American Sign Language (ASL)
ASL Interpretation is the most prominent type of interpreting used today. Interpreters interpret between two distinct languages—American Sign Language (ASL) and English. In order to be effective, interpreters must be fluent in both languages. ASL interpreting occurs in two ways: simultaneously and consecutively. According to the Registry of Interpreters for the Deaf (RID), simultaneous interpreting requires interpreters to listen and sign, or watch and speak, at the same time. The interpreter begins to convey a sentence in the target language while listening or watching the message being delivered in the source language.
Computer Aided Real-time Transcription (CART)
Computer Aided Real-Time Transcription (CART) refers to the instant translation of the spoken word into English text using a stenotype machine, notebook computer and real-time software. The text produced by the CART service can be displayed on an individual’s computer monitor, projected onto a screen, combined with a video presentation to appear as captions, or otherwise made available using other transmission and display systems. CART is a method to provide access to spoken communication for people who are deaf, hard of hearing, or who have certain cognitive or learning impairments.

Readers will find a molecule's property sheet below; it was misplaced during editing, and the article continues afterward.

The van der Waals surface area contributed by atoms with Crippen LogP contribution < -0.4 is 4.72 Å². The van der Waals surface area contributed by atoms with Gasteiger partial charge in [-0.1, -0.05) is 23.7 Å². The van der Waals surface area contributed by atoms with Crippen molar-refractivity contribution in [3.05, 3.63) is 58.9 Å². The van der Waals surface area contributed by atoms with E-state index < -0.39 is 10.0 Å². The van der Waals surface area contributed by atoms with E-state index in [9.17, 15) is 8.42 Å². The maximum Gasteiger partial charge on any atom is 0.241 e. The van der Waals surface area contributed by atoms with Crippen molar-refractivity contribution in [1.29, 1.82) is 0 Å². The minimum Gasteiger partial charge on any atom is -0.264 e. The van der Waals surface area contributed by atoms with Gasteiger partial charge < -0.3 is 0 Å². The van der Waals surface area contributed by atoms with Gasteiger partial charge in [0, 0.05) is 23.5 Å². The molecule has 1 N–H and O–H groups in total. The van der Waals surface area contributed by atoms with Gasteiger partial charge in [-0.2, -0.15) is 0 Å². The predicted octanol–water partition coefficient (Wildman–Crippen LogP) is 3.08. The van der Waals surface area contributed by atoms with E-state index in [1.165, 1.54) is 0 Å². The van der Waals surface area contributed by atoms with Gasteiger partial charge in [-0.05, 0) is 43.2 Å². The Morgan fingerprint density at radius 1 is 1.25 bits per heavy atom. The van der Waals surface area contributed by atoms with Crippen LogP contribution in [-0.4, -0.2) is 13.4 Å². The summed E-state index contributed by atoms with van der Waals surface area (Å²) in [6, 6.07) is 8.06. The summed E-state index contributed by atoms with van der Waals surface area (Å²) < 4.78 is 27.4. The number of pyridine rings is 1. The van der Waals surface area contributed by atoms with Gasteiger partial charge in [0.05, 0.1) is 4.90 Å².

When requesting services students have the option from the following:
- On-Site Captioning
- Remote Captioning
HOW DO I REQUEST SERVICES?
Students looking to request either ASL or CART services will need to fill out the Interpreting/Captioning service request form no later than 5 business days before the scheduled event or class. The Office of Disability Services will attempt to fulfill requests submitted later than the required time, but due to availability of the ASL or CART, it is highly recommended that students stick to the 5 day prior timeline.